Seamless-immutable supports both static and instance syntaxes:

var Immutable = require("seamless-immutable").static; Immutable.setIn(obj, 'key', data) var Immutable = require("seamless-immutable"); obj.setIn('key', data)

Although the later is shorter and is the current default, it can lead to collisions and some users may dislike polluting object properties when it comes to debugging. As such the first syntax is recommended, but both are supported.

Immutable.from

If your linter cringes with the use of Immutable without a preceding new (e.g. ESLint's new-cap rule), use Immutable.from :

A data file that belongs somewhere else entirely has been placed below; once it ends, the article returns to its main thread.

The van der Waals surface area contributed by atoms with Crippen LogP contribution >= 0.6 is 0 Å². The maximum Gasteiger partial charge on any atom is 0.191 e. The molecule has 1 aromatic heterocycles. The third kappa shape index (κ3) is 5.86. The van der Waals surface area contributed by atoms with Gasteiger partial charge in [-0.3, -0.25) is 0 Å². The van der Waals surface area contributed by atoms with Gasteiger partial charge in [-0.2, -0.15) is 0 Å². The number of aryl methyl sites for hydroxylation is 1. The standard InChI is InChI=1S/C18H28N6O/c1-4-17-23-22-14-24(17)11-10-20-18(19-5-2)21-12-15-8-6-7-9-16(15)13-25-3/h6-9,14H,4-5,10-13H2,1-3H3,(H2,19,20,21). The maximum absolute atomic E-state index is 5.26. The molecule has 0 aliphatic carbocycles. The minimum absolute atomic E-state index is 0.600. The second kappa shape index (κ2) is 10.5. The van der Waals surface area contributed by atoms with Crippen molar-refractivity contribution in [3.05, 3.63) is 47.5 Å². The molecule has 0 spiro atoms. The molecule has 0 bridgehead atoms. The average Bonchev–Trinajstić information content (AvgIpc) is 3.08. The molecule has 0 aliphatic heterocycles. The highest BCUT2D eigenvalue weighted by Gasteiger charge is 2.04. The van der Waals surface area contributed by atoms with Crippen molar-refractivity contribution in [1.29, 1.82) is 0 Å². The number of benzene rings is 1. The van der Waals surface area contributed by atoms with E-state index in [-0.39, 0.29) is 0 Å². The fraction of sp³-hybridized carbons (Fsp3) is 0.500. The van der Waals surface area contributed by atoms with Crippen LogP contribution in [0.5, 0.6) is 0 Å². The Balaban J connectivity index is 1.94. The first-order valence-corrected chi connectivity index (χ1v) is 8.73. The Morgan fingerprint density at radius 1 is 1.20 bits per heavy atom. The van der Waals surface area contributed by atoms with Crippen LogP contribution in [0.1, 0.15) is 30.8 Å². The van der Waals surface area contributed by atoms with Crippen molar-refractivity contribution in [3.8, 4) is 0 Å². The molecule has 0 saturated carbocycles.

Immutable.from([1, 2, 3]); // is functionally the same as calling: Immutable([1, 2, 3]) Immutable Array

Like a regular Array, but immutable! You can construct these by passing an array to Immutable() :

Immutable([1, 2, 3]) // An immutable array containing 1, 2, and 3.

Beyond the usual Array fare , the following methods have been added.

flatMap var array = Immutable(["here", "we", "go"]); Immutable.flatMap(array, function(str) { return [str, str, str]; }); // returns Immutable(["here", "here", "here", "we", "we", "we", "go", "go", "go"]) var array = Immutable(["drop the numbers!", 3, 2, 1, 0, null, undefined]); Immutable.flatMap(array, function(value) { if (typeof value === "number") { return []; } else { return value; } }); // returns Immutable(["drop the numbers!", null, undefined])